Heart Variations for String Quartet
10th April 2014
In the prestigious surroundings of St George's Hall Concert Room what
sounded like a complicated enterprise was ultimately very easy on the
ear. The concert consisted of music developed from actual electrocardiograms
and feedback from people reflecting on five stages in their lives: the
Heart Variations of the title.
Each piece was in five movements representing in sequence, over-consumption,
self-alienation, awareness, hope and love and were played out in each
half by the recently formed Liverpool String Quartet. Mieke Holzman's
2012 composition came before the interval and Ian Stephens' new 2014 rendering
Impeccable playing by Rakhi Singh (1st Violin), Sarah Hall (2nd Violin),
Daniel Sanxis (viola) and Nick Byrne (cello) effortlessly carried the
sentiments embodied in the musical sections, which had subtle cultural
variations in their contents.
For German born Holzmann's over-consumption, the Western malaise evoked
bloated fin de siercle Prussia heading for a heart attack, while Stephens'
comparison was evocative of a runaway John Adams' Fast Train, drunk on
its own pulse rate busting collision course. self-alienation, was no laughing
matter for the German, depressive and with a Bartokian intensity; the
English equivalent being a sort of Vaughn Williams 'Lark' descending.
Next awareness, a time for reflection was spare and evoked Beethoven
at his slowest before the break and Elgar riding his bicycle over the
Malvern Hills after it. Hope was accompanied by soaring high notes and
the knowledge that there was still life in the old dog yet, for Holzmann
a Straussian reminiscence, full of the joys of being alive; Stephens'
take began with a soulful cello in the wilderness before the lead violin
heralded in a life affirming folk music flourish, increasingly heartwarming.
The last movement love, although Holzmann's, could have been Mozart's
- happy compensating music, perhaps a little bit too sweet. The English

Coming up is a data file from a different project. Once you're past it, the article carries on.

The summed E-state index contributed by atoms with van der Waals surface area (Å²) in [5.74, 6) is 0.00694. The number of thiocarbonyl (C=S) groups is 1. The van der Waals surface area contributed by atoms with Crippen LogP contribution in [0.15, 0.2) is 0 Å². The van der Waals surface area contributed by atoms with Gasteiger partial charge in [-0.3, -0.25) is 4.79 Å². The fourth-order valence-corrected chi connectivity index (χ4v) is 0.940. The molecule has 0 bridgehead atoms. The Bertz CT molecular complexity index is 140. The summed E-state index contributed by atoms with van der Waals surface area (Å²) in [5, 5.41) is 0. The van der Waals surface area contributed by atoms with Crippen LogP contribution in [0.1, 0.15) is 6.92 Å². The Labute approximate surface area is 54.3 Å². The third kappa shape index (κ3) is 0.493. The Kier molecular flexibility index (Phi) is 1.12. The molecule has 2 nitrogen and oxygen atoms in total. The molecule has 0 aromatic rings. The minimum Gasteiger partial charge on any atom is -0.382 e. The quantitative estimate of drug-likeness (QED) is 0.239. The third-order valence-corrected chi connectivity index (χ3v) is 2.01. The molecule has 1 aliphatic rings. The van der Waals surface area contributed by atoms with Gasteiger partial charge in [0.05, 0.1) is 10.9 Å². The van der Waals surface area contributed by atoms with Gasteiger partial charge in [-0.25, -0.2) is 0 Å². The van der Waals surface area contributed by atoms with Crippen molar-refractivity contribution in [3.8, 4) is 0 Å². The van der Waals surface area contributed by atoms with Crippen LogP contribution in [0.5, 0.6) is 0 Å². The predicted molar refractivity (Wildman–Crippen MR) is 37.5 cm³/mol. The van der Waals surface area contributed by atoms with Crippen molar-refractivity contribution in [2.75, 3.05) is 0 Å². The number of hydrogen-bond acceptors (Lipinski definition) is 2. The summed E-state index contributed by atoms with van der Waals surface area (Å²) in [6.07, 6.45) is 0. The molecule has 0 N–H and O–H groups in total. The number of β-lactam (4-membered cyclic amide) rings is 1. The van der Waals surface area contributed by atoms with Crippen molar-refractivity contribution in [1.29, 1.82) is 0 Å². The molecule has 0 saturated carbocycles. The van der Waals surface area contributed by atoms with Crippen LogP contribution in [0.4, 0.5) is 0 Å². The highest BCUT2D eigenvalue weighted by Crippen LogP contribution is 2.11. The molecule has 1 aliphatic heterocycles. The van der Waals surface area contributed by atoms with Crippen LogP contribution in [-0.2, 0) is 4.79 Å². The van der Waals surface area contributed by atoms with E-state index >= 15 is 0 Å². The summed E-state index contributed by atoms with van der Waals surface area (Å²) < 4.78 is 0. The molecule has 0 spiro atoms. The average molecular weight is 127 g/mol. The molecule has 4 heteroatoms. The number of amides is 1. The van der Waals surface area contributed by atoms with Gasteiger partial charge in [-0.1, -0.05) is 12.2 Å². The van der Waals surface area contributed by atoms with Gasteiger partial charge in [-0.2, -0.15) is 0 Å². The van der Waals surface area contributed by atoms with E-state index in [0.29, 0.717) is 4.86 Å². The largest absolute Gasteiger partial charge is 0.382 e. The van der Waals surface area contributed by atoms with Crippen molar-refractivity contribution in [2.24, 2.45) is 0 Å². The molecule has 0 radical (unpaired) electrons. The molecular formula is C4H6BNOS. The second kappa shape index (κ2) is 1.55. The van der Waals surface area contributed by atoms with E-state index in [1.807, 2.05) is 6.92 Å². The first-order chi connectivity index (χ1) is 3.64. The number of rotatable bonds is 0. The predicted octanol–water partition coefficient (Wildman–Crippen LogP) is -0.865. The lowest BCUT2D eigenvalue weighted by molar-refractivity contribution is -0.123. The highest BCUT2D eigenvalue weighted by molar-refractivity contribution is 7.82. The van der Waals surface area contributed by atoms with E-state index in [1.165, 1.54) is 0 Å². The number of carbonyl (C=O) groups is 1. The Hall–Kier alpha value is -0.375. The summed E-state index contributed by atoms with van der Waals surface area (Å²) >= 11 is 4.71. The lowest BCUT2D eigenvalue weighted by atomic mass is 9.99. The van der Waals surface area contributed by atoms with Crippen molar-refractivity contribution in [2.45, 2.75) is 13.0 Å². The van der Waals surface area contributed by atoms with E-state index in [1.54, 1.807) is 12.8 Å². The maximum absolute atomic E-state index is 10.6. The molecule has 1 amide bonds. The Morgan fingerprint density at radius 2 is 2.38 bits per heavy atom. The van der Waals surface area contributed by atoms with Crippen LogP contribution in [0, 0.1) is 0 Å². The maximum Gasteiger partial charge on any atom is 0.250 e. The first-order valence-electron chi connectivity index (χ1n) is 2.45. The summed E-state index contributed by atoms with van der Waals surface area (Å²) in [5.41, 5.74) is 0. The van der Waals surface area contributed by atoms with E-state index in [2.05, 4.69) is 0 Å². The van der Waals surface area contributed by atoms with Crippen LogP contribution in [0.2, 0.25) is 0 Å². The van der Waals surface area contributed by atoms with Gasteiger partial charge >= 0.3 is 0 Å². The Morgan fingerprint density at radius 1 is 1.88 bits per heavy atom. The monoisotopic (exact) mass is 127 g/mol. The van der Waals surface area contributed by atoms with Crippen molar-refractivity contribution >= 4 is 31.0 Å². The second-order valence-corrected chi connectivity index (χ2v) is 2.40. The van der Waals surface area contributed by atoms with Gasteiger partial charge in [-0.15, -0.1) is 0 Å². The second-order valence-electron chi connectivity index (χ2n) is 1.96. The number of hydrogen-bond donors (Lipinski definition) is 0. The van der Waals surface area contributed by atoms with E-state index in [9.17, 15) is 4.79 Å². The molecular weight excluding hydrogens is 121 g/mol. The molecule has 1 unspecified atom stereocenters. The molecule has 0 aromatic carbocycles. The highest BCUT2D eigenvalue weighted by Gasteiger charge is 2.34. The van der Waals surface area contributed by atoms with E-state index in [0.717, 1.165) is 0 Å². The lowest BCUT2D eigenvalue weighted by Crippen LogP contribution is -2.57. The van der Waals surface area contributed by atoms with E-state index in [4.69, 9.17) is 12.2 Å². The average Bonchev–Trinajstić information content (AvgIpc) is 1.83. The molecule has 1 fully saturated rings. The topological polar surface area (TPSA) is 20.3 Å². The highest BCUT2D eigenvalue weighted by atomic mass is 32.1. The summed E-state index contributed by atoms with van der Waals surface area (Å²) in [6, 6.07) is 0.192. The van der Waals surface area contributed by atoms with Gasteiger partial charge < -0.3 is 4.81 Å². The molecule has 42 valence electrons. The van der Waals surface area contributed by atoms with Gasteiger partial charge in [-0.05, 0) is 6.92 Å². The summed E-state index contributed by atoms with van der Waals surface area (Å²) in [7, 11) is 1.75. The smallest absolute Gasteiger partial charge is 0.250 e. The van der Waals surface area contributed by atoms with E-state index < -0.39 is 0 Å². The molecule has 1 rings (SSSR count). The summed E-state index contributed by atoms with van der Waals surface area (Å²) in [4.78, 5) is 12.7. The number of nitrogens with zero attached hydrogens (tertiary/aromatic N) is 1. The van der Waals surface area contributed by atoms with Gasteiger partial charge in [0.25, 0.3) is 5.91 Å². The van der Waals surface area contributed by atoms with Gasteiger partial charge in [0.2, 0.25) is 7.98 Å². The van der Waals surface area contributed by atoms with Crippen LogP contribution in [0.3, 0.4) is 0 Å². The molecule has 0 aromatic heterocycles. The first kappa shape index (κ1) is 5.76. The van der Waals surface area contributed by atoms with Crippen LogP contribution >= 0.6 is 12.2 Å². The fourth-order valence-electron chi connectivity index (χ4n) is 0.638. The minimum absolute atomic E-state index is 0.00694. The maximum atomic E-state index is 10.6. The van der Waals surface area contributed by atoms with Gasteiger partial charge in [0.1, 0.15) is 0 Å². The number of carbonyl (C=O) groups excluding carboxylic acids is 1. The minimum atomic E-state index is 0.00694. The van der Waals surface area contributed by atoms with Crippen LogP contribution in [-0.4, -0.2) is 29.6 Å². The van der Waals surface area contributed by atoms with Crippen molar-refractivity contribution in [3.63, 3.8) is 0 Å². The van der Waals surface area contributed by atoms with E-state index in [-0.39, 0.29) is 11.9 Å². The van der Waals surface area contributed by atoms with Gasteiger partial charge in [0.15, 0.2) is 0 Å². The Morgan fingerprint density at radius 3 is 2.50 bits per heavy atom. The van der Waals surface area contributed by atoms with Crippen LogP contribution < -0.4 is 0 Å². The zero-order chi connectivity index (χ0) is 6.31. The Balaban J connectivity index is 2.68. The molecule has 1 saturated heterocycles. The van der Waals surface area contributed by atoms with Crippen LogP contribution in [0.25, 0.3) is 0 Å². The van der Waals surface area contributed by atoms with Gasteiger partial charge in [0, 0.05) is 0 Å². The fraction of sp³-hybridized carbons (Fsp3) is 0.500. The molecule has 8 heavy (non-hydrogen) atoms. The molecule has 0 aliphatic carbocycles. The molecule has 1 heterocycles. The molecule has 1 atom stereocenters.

complement was all Cotswold yellow brick cottages and Michael Parkinson
selling life insurance, a movement nearly loved to death by slow asphyxiation.
Local outreach work in schools and the health community in the North
West had made this touring project a going concern. The organisers and
sponsors have missed a beat though in not attracting a more diverse and
bigger audience on this first night. The evening ended with short pieces
from rising stars in the areas music schools, St John Bosco College providing
the locally produced piece tonight. If the intention was to engage parts
of the community not normally reached by classical music then tonight
was a blip in the proceedings.
Good luck though to this interesting project.
Comment left by Bob Taylor on 4th May, 2014 at 10:35
Any chance of non-Liverpudlians hearing this? When's the CD coming out?
Comment left by Egle on 13th July, 2014 at 7:22
"The organisers and sponsors have missed a beat though in not attracting a more diverse and bigger audience"
I know that organizers did their best. They invested so much time and efforts into this project and especially into workshops with schools, that I would rather raise a different question. Why was media and press so apathetic and unfriendly with this project? I will never understand. All I can say, such a hard work, but the doors were shut. Very frustrating indeed.
Comment left by Egle on 13th July, 2014 at 7:27
Btw after long work with St John Bosco College, they decided they don't have time to continue with the final compositions. So on the evening you heard the works of the students from Fleetwood, St Helens, Burnley and Preston.
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